Letters to the Editors: December 1

Re: Issues on race and cultural appropriation at Queen’s attracts national attention

Responsibility lies in allyship

The students who wore culturally appropriative costumes at Beerfest last week have been labelled as racists or bigots. Whether or not they are, is not for me to say. 

However, I think that it is inexcusable that they did not understand the implications that their choices of costumes may have. How do educated millennials like ourselves still not know that these stereotypical representations perpetuate the systematic oppression marginalized peoples face?

To my fellow white students, you have privilege. Even if you are oppressed because of other identities that you have relating to things such as sexuality, disability or socioeconomic status, you are still more privileged than a person of colour in the same position. I acknowledge that we all have our own difficult stories. However, you don’t have to worry about being harassed because of the colour of your skin. You don’t have to worry about dealing with racial slurs. You don’t have to deal with the emotional trauma that comes with that kind of everyday fight.

As white people, it is important for us to be allies for POC. We have an obligation to call each other out when exhibiting racist and oppressive behaviours to educate ourselves and find out how we can support POC in meaningful ways. 

We cannot pretend to know what it feels like. We should not dominate discussions about race but rather help to create the safe space that is needed for these discussions to take place. We need to realize that we should stand up against racism because we are in position where we can do that without the same risks POC face. Challenge yourself and the people around you to think critically about racism and how it is manifested in our everyday actions.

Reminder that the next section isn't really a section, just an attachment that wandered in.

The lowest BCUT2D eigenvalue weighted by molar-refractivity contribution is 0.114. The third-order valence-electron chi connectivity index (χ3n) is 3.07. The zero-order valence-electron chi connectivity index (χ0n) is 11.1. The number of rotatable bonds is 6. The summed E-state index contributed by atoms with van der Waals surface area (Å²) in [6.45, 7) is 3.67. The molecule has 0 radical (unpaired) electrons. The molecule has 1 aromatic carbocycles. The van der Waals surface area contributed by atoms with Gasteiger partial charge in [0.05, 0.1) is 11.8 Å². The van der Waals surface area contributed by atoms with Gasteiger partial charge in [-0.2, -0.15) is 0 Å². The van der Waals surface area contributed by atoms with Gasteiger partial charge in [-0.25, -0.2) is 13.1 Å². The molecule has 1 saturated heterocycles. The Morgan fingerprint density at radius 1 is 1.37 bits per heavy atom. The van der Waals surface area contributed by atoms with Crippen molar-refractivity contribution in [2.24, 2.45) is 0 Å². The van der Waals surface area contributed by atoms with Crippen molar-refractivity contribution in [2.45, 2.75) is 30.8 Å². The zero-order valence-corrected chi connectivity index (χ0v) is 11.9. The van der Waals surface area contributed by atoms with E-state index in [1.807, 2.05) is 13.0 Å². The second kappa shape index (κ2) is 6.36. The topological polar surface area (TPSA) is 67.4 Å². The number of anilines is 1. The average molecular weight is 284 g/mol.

Many people don’t seem to view something as racist unless it is overtly so. However, microaggressions can still be very harmful.

Racism is a global issue and if you are not outraged, you are not paying attention.

Raina Bergasse, ArtSci ’18 


Political polarization is a problem

The key debate over the infamous costume party seems to be over differing interpretations of “freedom of expression”. One side seems to think that freedom of expression extends to the right to dress up as whatever one likes. The other side thinks that freedom of expression is the right to speak up when one is offended. Both are accusing one another of trying to shut down the other side.

Lots of people have already been dragged through the mud in this sorry affair. I feel for the students of colour who experience marginalization on this campus. I also feel for the party attendees whose faces were not blurred in the photos splashed across the national news and have been scapegoated for race issues on campus.

Intent is important though. It is absurd to compare these heedless partygoers to the resurgence of white supremacy. One is a malignant expression of economic frustration, the other is a continuation of the old “in good fun” trope. The fault of this party lies in its inherent tackiness. As university students, we should strive to be as cosmopolitan as possible as we learn about the world around us.

It is more difficult for us Queen’s students because we live in a smaller and more racially-homogeneous town. This fact may contribute to the racism problem that students of colour at Queen’s face. Also, Queen’s prides itself on being an elite institution. Elitism is a construct based off class, which has historic ties to racism.

It is difficult to pinpoint the fault of a situation in a subjective response. It is philosophically necessary to define a principle and then explain why that principle was violated.